Aqueducts, at its core, is a game about transporting water from Point A to Point B by means of spinning pieces of pipe accordingly. Completing the path rewards you with a rating, determined by the number of moves it took you to get the water to the end.
When you first load up Aqueducts, I advise you to prepare yourself – it throws you right into the first level, and there a moment of absolute PANIC as you try to figure out what you’re supposed to be doing. After that terrifying moment passes, though, you realize that this particular level is not rated by time, but the efficiency.
As you take a second to really look at the game, you realize that it’s quite beautiful. The graphics are vibrant and minimal, with a playful, almost quaint musical score. Everything about the game screams minimalism – there are, to wit, only two menu options in the entire app; toggle sound, and rate the game.
In all, there are nine worlds, each with 5-10 levels. There are really only two mechanics to concern yourself with – the number of times you move the pipes, and the amount of water you have to work with. And even then, you only ever deal with one of those at any given time. It’s a very simple, peaceful game that is casual to the extreme, almost to the point of sleepy – in a great, relaxing way.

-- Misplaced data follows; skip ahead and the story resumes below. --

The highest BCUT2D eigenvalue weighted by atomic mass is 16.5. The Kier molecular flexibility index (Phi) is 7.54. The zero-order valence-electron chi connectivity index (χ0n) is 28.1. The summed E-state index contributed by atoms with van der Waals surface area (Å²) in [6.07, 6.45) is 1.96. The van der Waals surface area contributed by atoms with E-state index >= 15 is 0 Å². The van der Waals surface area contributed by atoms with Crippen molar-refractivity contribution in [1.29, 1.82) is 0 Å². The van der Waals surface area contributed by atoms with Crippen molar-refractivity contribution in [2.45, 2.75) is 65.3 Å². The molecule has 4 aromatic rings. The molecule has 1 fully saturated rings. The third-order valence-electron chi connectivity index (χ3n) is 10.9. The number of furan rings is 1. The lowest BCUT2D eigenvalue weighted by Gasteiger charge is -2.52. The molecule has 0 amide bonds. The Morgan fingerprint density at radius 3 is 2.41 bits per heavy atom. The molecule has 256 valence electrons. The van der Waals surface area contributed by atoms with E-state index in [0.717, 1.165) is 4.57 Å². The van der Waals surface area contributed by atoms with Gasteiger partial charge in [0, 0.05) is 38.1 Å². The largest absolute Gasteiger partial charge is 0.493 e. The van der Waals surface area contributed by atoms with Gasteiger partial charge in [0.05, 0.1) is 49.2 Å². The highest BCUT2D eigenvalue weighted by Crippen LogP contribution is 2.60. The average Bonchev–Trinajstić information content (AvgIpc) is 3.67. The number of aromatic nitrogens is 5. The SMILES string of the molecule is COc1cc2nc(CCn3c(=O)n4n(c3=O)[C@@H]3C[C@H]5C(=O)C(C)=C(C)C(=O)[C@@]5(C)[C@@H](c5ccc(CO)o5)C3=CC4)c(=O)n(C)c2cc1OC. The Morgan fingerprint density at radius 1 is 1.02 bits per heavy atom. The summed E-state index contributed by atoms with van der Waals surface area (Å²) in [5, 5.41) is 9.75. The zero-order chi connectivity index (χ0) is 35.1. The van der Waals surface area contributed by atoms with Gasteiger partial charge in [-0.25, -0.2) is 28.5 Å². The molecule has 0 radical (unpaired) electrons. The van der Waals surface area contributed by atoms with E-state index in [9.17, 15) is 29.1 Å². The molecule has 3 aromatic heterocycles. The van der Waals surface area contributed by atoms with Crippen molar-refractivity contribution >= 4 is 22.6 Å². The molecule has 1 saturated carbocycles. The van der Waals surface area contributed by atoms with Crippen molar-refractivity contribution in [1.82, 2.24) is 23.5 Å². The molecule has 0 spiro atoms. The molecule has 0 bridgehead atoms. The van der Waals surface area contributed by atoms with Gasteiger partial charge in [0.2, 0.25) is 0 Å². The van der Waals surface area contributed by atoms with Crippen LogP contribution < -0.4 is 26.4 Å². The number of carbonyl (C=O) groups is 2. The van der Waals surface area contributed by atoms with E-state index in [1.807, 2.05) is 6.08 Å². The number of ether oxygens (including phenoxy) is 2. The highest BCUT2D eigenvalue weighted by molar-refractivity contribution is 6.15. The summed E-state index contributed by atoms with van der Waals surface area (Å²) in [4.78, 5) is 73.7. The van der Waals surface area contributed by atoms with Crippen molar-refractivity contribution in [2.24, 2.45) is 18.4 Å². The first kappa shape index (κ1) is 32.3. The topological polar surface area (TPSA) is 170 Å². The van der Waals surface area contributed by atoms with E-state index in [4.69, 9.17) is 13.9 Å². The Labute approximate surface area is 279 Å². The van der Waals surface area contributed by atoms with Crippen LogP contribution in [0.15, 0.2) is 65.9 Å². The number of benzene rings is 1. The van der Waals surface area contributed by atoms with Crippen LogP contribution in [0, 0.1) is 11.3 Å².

Worlds 3 and higher are pay to play, but with a pleasantly surprising catch – you choose what you want to pay for each level, up to and including nothing at all. You don’t have to pay anything to get all the content in the game, though I gotta say, if you don’t contribute at least a buck to the developer after playing this impressive little game, I don’t think we can be friends. The game is ad-supported, a video or picture ad playing every few levels. It’s really quite jarring, as the game itself is quite immersive.
The optional payment for content system is a delightfully refreshing philosophy. It encourages the developer to make games their clients want to play, and are willing to pay to play. It lets the customer decide the value of the game to them, personally rather than the developer or publisher dictate the price. This pricing structure is one I’d love to see other developers adopt – but unfortunately, few developers are as noble as those of Aqueducts.
Get Aqueducts FREE on Google Play – it’s currently rated 4.2 out of 5, with just under 11,000 votes.